Lossi 36 Weekly #10: news highlights from Central Europe to Central Asia9 min read

 In News

This edition of Lossi 36 Weekly was originally sent by email on 7 September 2020. Subscribe to Lossi 36 Weekly here.

In the Balkans…

Unlawful road construction in Kosovo undermines dialogue with Serbia. While President Vučić and Prime Minister Hoti arrived at a meeting in Washington to begin negotiations, an unlawful road construction in Serbian monastery’s protected area threatened to hamper the resumption of the Kosovo-Serbia dialogue process. The Decan-Plav road is aimed at linking the country with Montenegro but should be located 400m from the the Visoki Dečani Monastery, which belongs to the UNESCO world heritage list and serves as a place of pilgrimage for Orthodox Christians. The project was suspended by Hoti in early August, before being resumed by the Mayor of Decan, going against the government ruling. Vučić immediately asked for ‘an urgent and permanent suspension of construction work‘. EU diplomats along with the US and international organizations have urged local authorities to cease construction in accordance with the 2008 Kosovo law on the special protected zone.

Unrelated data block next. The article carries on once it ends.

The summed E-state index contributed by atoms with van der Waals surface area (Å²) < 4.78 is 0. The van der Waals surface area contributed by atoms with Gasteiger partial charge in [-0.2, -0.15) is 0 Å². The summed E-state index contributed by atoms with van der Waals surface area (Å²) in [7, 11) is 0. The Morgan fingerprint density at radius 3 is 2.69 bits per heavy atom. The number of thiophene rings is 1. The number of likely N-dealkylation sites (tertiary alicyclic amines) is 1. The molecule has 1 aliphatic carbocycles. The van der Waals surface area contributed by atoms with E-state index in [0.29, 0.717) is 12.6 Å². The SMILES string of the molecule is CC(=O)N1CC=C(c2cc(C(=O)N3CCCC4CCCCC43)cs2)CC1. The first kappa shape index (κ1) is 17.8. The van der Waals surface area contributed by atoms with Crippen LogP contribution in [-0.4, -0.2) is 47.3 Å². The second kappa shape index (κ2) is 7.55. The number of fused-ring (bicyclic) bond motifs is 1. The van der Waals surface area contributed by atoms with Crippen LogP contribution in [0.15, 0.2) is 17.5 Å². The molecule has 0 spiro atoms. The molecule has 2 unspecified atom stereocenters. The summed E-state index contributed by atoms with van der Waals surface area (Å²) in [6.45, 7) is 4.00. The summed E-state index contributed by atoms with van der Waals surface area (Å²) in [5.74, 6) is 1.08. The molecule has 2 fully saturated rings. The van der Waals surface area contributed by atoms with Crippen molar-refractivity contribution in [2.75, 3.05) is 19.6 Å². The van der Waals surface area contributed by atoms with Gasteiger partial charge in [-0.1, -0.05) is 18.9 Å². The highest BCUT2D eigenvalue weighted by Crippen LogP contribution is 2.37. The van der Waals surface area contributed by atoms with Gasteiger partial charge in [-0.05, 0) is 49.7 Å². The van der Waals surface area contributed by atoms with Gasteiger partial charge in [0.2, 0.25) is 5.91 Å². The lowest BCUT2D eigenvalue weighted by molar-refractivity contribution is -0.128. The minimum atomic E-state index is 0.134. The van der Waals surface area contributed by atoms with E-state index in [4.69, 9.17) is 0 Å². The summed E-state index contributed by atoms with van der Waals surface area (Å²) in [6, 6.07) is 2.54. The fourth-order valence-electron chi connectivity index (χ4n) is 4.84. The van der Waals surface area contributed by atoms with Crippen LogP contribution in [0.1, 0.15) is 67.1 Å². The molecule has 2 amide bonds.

Albanian Government asks for more public information in “Greek Water” deal. The Albanian government has acted without the  “unease” that often characterises tense Greek-Albanian relations, confirmed Athens’ request to extend its territorial waters in the Ionian Sea. The Prime Minister, Edi Rama, said that the request is compliant with the UN Conference on the Law of the Sea treaties, and that such extension does not violate any of  Albania’s territorial integrity. The issue escalated after the President of Albania, Ilir Meta, as well as members of opposition criticized the government for lack of transparency, and officially  asked for  information to be made available to the public. The issue is of particular sensitivity as it is intertwined with that of Albanian borders and relations with the Greek minorities in the Southern region of Epirus, whereas for Greece, it more concerns relations with Turkey.